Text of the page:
how the “Parliament” series takes place behind the scenes of the European institutions

The schedule was well thought out. It is on the occasion of Europe Day next Monday 9 May that the series parliament returns for another season. This fiction tells the adventures of Sami Cantor (Xavier Lacaille), a young parliamentary assistant. In the first season, he naively discovered the mysteries of the European Parliament by defending a text banning shark fin fishing. Two years have passed and Sami changes employers in the Season 2 introduction. He leaves the incapacitated Michel Specklin, a hidden French MP played by Philippe Duquesne, joins Valentijn’s office Cantel, an ambitious newly elected MEP.

We won’t tell you more about the twists and turns of Season 2, which generally offers an even deeper dive into the European institutions. The director of the series, Noé Debré, explains to us how the success of season 1 (2.5 million views on the Slash platform) allowed him to push the political side of this comedy for this successful sequel.

A recording in the Parliament of Strasbourg

This is one of the highlights of this season 2 of parliament† After the success of the first episodes, Noé Debré and his team got the approval of the MEPs to document the continuation of Sami’s adventures at the European Parliament headquarters in Strasbourg (although the series is set in Brussels).

“The first season we mainly shot in the Committee of the Regions, an annex of the European Parliament in Brussels. Strasbourg is a great playground. We shot in the middle of the parliamentary recess last summer. It was empty, so we could see a bit of what we wanted. We were frustrated to shoot in Brussels because we were in a very small building and we couldn’t really show the immensity of the parliament”says Noe Debre.

In Season 2, MP Sami Cantor defends his amendment to the shark finning ban.  (©Benoît LINDER-Cinétévé-FTV Slash)

A focus on new settings

In Season 1, the viewer follows Sami’s internship as a parliamentary assistant. When he arrives in Brussels, the young Frenchman knows nothing about the workings of the European Parliament. Thanks to his bagou, he soon meets characters who – at the same time as in front of the camera – explain to him how the institute works and the power relations that exist there.

In the opening episode of Season 1, the Italian lobbyist Guido Bonafide explains to Sami what the mission of a MEP is. “An ordinance is like a law. We call it an ordinance, so we don’t offend national parliaments. And it’s your MP’s job to propose changes to this law.”

“A regulation is like a law. We call it a regulation so that we do not offend the national parliaments”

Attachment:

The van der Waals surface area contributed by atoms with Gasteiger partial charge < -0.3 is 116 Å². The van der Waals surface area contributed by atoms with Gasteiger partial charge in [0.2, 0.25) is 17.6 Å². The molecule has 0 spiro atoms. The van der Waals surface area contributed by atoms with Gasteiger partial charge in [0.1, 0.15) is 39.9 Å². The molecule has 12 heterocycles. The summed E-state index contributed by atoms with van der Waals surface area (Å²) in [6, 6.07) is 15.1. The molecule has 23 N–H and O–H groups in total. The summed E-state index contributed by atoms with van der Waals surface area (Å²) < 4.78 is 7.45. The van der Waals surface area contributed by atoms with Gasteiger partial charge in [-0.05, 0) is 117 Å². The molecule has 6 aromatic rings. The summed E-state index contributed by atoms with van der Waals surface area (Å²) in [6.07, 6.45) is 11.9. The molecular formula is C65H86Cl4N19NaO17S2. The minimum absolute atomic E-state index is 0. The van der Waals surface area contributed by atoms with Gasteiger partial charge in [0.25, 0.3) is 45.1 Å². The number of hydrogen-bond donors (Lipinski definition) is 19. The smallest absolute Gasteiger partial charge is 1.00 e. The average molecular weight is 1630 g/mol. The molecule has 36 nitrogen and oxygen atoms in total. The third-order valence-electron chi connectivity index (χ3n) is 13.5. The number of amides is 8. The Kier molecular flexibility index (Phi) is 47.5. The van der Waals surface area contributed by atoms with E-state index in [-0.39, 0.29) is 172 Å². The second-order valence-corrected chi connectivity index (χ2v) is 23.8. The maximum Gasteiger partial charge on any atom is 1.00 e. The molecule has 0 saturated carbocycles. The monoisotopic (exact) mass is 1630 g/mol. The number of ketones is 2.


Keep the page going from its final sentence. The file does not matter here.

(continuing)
Guido Bonafide, Italian lobbyist

In Season 2, director Noé Debré and screenwriters Maxime Calligaro, Pierre Dorac and Lily Lambert focus on the European Commission and the Council of the European Union. After letting deputies vote on his amendment to ban shark fin fishing, Sami must, in effect, defend his amendment at tripartite meetings between representatives of the European Commission, the Council of the European Union and the Parliament.

“Because we managed to get people interested in the European Parliament, we told ourselves to continue. In season 2 we follow the negotiations between the Parliament, the Council of the European Union and the European Commission. So that Sami had voted his amendment in Season 1, the legislative process is not over yet. We wanted to have an interest in digging into Season 1 and not starting over in the same pattern”points to Noé Debre.

In the foreground actors Georgia Scalliet (Valentine Chantel) and William Nadylam (Eamon).  (©Benoît LINDER-Cinétévé-FTV Slash)

A more supposed political comedy

The strong point of Parliament, it must be very funny. In season 1, the humor of the dialogues is the means used by the screenwriters to interest the spectators in the European institutions.

“In the first season, we were afraid that the series would not be interesting, so we pushed for the comedic side to keep people interested. But I noticed that in season 1 the negotiation scenes were very successful. So in season 2 we are going through this scenes. I decided to take on more to do a political comedy”laughs Noe Debre.

When the slider is pressed for a little more realism, parliament remains a comedy with wacky scenes. That’s good, because according to Noé Debré, MEPs have a lot of humor. “People who work in the institutions say themselves that they work in the ‘bubble’. There is something dizzying, because MEPs make decisions that affect millions of citizens. And at the same time they are “quite incognito. Because they are not attached to imagining problems all day long like French politicians, they are less rigid in the way they communicate with the media and there is a lot of humor in parliament.” judgment of the director.

The episodes of season 2 of the series parliament will be broadcast every Monday evening at 9 p.m. on France 5 from Monday 9 May. Both seasons are available in full and for free on the Slash platform.

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